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That Shadow Strike the feat exists tends to demonstrate the general rule that one cannot apply precision damage to a foe with concealment.

Aside from that, the very name of the type of damage (precision) tends to counsel against its application in a situation where you are prohibited from striking accurately.

Liberty's Edge

fretgod99 wrote:
That Shadow Strike the feat exists tends to demonstrate the general rule that one cannot apply precision damage to a foe with concealment.

Not necessarily. It calls out Sneak Attack specifically, and there are other sources of precision damage with the same caveat (Studied Strike, for example), so it not just being for sneak attack is useful and valid even if there's precision damage it doesn't apply to.

fretgod99 wrote:
Aside from that, the very name of the type of damage (precision) tends to counsel against its application in a situation where you are prohibited from striking accurately.

That's a really shaky basis for a rules call. And I'm not sure it's even that logical. 20% concealment can just be you being blurry around the edges, that doesn't necessarily invalidate, say, a duelists's well-trained precision.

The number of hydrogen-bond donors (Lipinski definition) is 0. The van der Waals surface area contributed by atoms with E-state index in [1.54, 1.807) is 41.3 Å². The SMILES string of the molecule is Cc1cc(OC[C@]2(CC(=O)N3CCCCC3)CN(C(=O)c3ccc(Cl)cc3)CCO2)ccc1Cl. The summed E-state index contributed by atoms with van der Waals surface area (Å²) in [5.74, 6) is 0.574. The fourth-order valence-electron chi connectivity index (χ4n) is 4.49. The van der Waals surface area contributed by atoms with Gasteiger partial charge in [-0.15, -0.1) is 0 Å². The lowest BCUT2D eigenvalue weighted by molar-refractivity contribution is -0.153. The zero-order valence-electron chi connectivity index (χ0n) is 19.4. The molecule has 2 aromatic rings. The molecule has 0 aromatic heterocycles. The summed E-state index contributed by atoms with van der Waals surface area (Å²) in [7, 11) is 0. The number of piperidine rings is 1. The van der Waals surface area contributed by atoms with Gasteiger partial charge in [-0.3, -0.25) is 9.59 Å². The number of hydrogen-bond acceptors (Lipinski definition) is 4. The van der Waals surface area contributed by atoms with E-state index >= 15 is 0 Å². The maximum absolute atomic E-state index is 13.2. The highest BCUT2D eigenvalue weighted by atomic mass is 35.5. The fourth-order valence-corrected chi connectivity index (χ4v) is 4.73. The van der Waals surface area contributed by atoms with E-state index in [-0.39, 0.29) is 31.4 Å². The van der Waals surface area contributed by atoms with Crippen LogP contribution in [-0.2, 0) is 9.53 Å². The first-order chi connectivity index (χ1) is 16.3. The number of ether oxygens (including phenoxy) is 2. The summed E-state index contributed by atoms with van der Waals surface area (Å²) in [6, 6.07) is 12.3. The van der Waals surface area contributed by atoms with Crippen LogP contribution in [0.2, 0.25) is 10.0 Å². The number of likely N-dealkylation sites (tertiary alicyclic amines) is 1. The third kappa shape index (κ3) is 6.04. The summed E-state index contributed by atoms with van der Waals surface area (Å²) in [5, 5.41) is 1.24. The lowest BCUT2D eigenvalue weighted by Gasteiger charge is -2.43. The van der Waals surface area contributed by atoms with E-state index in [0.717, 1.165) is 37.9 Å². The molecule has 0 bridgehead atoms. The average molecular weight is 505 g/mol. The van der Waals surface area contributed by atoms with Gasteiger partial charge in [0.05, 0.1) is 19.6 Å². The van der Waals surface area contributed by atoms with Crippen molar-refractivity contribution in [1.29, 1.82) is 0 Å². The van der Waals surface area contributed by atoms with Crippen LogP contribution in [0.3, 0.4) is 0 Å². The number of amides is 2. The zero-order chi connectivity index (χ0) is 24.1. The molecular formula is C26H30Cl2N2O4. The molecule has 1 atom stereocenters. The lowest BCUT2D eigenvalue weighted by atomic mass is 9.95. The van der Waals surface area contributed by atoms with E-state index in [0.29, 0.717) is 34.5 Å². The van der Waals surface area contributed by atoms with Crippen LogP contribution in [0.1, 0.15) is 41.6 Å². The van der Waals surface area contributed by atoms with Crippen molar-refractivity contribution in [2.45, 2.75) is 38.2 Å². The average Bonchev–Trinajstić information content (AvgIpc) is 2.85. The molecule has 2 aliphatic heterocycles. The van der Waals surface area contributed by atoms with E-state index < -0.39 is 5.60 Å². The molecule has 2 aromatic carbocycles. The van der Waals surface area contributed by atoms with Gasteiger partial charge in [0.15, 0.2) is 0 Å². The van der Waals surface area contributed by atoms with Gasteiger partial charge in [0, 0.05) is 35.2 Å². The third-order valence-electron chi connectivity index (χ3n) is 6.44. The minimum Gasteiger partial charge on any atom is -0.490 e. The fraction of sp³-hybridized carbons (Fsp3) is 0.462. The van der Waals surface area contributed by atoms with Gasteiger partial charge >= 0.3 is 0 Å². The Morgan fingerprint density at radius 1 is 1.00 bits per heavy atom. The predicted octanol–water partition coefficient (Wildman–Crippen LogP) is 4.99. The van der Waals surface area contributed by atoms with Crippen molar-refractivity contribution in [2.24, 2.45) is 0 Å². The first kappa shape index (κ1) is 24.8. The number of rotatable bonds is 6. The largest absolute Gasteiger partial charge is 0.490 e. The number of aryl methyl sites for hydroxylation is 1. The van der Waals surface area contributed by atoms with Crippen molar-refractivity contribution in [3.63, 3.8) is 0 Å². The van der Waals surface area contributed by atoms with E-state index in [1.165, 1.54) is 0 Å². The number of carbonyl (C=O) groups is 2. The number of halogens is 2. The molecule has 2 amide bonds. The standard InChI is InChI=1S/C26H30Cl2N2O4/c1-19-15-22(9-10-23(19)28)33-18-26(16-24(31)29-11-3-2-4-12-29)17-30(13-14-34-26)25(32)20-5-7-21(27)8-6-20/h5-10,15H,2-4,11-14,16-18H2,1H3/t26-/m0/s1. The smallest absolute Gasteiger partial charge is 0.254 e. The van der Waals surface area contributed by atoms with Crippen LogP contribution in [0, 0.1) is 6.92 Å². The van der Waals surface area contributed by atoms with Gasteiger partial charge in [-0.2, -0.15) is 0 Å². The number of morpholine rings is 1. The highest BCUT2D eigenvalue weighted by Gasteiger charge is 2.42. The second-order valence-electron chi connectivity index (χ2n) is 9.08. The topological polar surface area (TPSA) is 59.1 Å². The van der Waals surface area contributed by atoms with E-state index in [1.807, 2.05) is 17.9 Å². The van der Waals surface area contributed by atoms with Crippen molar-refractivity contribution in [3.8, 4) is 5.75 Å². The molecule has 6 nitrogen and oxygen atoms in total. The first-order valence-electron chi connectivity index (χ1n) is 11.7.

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Though once again, this thread is really a call for an official ruling to stop arguments like this one, FAQ, FAQ, FAQ people. :)


Helvellyn wrote:
Captain Zoom wrote:
like the Swashbuckler's Precise Strike ability, do not work against targets that are immune to critical hits but say nothing about concealment
Not necessarily, the current text reads that "Any creature immune to sneak attacks is immune to precise strike" so in this case concealment would probably prevent it.

No. Concealment doesn't make a creature immune to sneak attacks, it creates a circumstance under which you can't sneak attack. Not the same thing.

Liberty's Edge

seebs wrote:
Helvellyn wrote:
Captain Zoom wrote:
like the Swashbuckler's Precise Strike ability, do not work against targets that are immune to critical hits but say nothing about concealment
Not necessarily, the current text reads that "Any creature immune to sneak attacks is immune to precise strike" so in this case concealment would probably prevent it.
No. Concealment doesn't make a creature immune to sneak attacks, it creates a circumstance under which you can't sneak attack. Not the same thing.

This is, once more for the record, pretty much exactly my opinion on the issue.